Trump and History

One morning, as a child, I walked upstairs in my grandparents’ house and found a camera.  I was fascinated by its mechanical precision. As a physical object, it inspired awe in me. Some adult — I can’t remember who because I must have been quite small — said, yes it was amazing, and that no one else in Europe was making such things as the Germans were in the 1920s. And that it seemed, for a moment between the World Wars in Germany, that although the economy was falling apart, technology would solve all problems, and that history would step back into libraries to be studied, and no longer feared.

That camera had crossed the Atlantic along with my Jewish grandparents, who saw in America a place of hope and opportunity, a place where people were treated with decency.  I remember feeling puzzled.  How could such a camera be part of a nation that went so badly wrong?

In America, we’ve had a rough past few weeks.  The left had been jubilant when Obama won eight years ago. Though many of us were quick to point out that race was not going to vanish from the American psyche any time soon, we wanted to believe that we had taken an irreversible step forward. There are so many ways in which we were kidding ourselves, but here are a few:

  1. The Left became too insular. When even the New York Times argues that university culture stifles political debate, you’ve got a problem. In retrospect, we are quick to say that we would have been happy with a reasonable conservative, like Paul Ryan, but we’ve been methodically shunning that brand of conservatism for decades. The Left helped to create extreme positions by calling almost any divergent views deplorable.
  2. In general, we were too quick to declare old problems dead. I think even feminists underestimated how formidable the forces of sexism still are. One lesson from this past election is simply that the list of countries who have had a female leader, among them the United Kingdom, Israel, India and Germany, are not coincidentally the same ones who are currently sheltering the flame of democracy against the storms of fundamentalism and ultra nationalism, both within and without. Despite everything else that the Democrats did wrong, if Hillary Clinton had been a man, she would have won.
  3. Twitter has destroyed politics as usual. For months, the American media’s mouths were agape as Trump broke “the rules.” The rules, which are not really as old as we like to pretend, involve a very deliberate set of speeches and courtships, rituals involving tax returns, visits to powerful senators, and so on.  While Trump was doing genuinely dangerous things, the media was distracted by all of the rules he was breaking. Questioning NATO is completely legitimate; questioning women’s right to sexual safety is not. Twitter basically makes large Super-PACs meaningless and requires that we focus our outrage carefully. The irony may be that the US Supreme Court gave free rein to money in American politics at precisely the moment when money lost its value.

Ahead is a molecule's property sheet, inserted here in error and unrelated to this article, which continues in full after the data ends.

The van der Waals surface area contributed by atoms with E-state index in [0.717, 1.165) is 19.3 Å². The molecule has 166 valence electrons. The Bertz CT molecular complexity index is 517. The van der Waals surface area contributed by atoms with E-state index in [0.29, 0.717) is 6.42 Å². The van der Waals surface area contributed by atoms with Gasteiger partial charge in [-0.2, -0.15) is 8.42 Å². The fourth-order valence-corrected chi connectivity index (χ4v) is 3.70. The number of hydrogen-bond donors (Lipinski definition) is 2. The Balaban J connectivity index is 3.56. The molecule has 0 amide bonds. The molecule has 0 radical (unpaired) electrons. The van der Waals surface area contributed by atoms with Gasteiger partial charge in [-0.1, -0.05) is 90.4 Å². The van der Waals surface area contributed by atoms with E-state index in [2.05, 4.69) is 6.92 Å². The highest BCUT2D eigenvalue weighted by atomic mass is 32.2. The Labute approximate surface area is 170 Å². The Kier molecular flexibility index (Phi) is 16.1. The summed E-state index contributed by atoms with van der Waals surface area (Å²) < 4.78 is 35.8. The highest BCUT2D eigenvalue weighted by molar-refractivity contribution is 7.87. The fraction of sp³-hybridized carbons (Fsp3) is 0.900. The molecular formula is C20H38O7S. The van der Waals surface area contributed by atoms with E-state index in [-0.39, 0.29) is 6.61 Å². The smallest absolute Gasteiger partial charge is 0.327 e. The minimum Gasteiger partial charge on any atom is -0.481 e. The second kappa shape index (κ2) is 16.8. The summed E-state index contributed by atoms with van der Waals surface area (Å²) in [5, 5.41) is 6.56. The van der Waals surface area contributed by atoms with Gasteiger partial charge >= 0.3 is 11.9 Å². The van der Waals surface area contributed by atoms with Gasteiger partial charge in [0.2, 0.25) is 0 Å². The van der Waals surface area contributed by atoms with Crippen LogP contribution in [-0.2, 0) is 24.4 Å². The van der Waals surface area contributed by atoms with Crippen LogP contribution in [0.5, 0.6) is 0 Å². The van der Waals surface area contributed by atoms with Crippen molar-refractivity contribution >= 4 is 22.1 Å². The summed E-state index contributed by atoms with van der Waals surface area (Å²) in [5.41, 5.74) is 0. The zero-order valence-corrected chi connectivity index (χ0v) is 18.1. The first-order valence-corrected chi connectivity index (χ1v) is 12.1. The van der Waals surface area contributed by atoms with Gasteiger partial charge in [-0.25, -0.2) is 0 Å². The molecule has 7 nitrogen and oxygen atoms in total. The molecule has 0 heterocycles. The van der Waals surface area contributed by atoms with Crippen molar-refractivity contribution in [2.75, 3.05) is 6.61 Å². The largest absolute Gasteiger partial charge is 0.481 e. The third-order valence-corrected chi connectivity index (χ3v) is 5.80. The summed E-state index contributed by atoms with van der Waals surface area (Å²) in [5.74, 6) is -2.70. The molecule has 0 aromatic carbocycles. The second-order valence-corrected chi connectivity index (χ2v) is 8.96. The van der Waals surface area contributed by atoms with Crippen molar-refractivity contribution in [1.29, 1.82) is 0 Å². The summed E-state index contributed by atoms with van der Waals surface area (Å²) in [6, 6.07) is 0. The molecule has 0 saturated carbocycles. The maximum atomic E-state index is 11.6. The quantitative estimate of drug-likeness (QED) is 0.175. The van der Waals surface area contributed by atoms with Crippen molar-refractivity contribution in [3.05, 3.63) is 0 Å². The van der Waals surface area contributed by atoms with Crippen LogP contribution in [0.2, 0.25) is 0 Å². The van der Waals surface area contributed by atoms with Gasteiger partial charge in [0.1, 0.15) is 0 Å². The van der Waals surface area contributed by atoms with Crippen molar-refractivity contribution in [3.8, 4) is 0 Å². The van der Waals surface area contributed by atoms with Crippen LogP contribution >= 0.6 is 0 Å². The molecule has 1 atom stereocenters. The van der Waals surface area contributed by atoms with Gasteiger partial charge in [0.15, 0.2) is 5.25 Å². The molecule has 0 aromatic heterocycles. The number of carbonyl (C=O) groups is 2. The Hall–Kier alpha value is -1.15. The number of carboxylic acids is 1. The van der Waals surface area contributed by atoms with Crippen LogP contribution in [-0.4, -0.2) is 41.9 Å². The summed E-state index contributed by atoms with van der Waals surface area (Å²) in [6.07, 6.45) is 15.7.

4. Race and class politics will never go away, and they do not belong to either party. This past year has given us footage of police killing black people in what can only be described as murder. This is also the year that the leader of the British Labour party doubled down on his anti-Semitism and was re-elected. And a significant part of Hillary Clinton’s loss can be linked to her support of NAFTA and the TPP; she ended up looking a lot like a friend of business and less like a friend of the poor. We were too slow to see these problems, and now we have a country where Muslims could potentially be registered on a special list, in a dark echo of ethnic and religious purification — we have seen this before.
  5. Irony is dead. I was one of many in America who took refuge from the noise of Bush’s war by following the comic news of Jon Stewart and Stephen Colbert. Those men, and more recently Samantha Bee, navigated hypocrisy and educated a generation. But it’s become clear now that this is not a time for laughter. We now live in a country where hate crimes are becoming normalized, and where wearing a hijab in public has become dangerous. Whatever role humor played in 2004, it’s not helpful now.

Some in America feel triumphant; I do not. The sheer randomness of Trump’s mentality scares me. Obama’s rhetoric was often over-inflated, but he was trying to make America better, and a lot of us feel bewildered and shocked that our country seems to be lurching backward. The fear of the government, and of hate groups who have already been empowered by Trump’s rise, is real. As a Jew, I feel a particular responsibility to ensure that my country never targets people who are Muslim, Hispanic or black.

It’s been about 40 years since I stared at that camera, and tried to understand how history could go so terribly wrong. I understand better now: technology and progress does not make us safe, because it does not change who we are. Comparisons with the Holocaust are problematic, and we are certainly not there. But our future will depend on the work we do now to understand why we were so shocked last week, and on the courage we have to act on that understanding.

About the Author
Michael Saenger is an Associate Professor of English at Southwestern University and the author of two books and the editor of another. He has been a Finalist for the Southwestern Teaching Award, and he has given talks on cultural history in Europe, Israel and North America.
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